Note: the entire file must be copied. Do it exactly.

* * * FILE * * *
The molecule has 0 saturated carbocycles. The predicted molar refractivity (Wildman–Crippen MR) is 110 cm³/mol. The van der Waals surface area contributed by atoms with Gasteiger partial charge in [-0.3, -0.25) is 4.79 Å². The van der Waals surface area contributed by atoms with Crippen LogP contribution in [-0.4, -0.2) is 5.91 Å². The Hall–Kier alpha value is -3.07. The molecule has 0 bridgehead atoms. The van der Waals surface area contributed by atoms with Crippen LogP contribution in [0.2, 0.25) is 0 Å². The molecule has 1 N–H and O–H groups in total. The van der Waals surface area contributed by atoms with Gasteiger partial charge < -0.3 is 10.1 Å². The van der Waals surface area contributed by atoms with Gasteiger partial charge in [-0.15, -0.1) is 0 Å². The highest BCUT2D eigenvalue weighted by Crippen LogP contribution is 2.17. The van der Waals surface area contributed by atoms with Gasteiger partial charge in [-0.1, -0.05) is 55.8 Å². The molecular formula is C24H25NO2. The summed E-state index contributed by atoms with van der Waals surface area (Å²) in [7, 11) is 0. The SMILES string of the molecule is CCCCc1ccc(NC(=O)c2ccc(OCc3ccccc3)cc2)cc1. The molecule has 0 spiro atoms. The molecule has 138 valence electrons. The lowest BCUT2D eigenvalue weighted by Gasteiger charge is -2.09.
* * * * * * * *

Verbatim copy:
The molecule has 0 saturated carbocycles. The predicted molar refractivity (Wildman–Crippen MR) is 110 cm³/mol. The van der Waals surface area contributed by atoms with Gasteiger partial charge in [-0.3, -0.25) is 4.79 Å². The van der Waals surface area contributed by atoms with Crippen LogP contribution in [-0.4, -0.2) is 5.91 Å². The Hall–Kier alpha value is -3.07. The molecule has 0 bridgehead atoms. The van der Waals surface area contributed by atoms with Crippen LogP contribution in [0.2, 0.25) is 0 Å². The molecule has 1 N–H and O–H groups in total. The van der Waals surface area contributed by atoms with Gasteiger partial charge < -0.3 is 10.1 Å². The van der Waals surface area contributed by atoms with Gasteiger partial charge in [-0.15, -0.1) is 0 Å². The highest BCUT2D eigenvalue weighted by Crippen LogP contribution is 2.17. The van der Waals surface area contributed by atoms with Gasteiger partial charge in [-0.1, -0.05) is 55.8 Å². The molecular formula is C24H25NO2. The summed E-state index contributed by atoms with van der Waals surface area (Å²) in [7, 11) is 0. The SMILES string of the molecule is CCCCc1ccc(NC(=O)c2ccc(OCc3ccccc3)cc2)cc1. The molecule has 0 spiro atoms. The molecule has 138 valence electrons. The lowest BCUT2D eigenvalue weighted by Gasteiger charge is -2.09.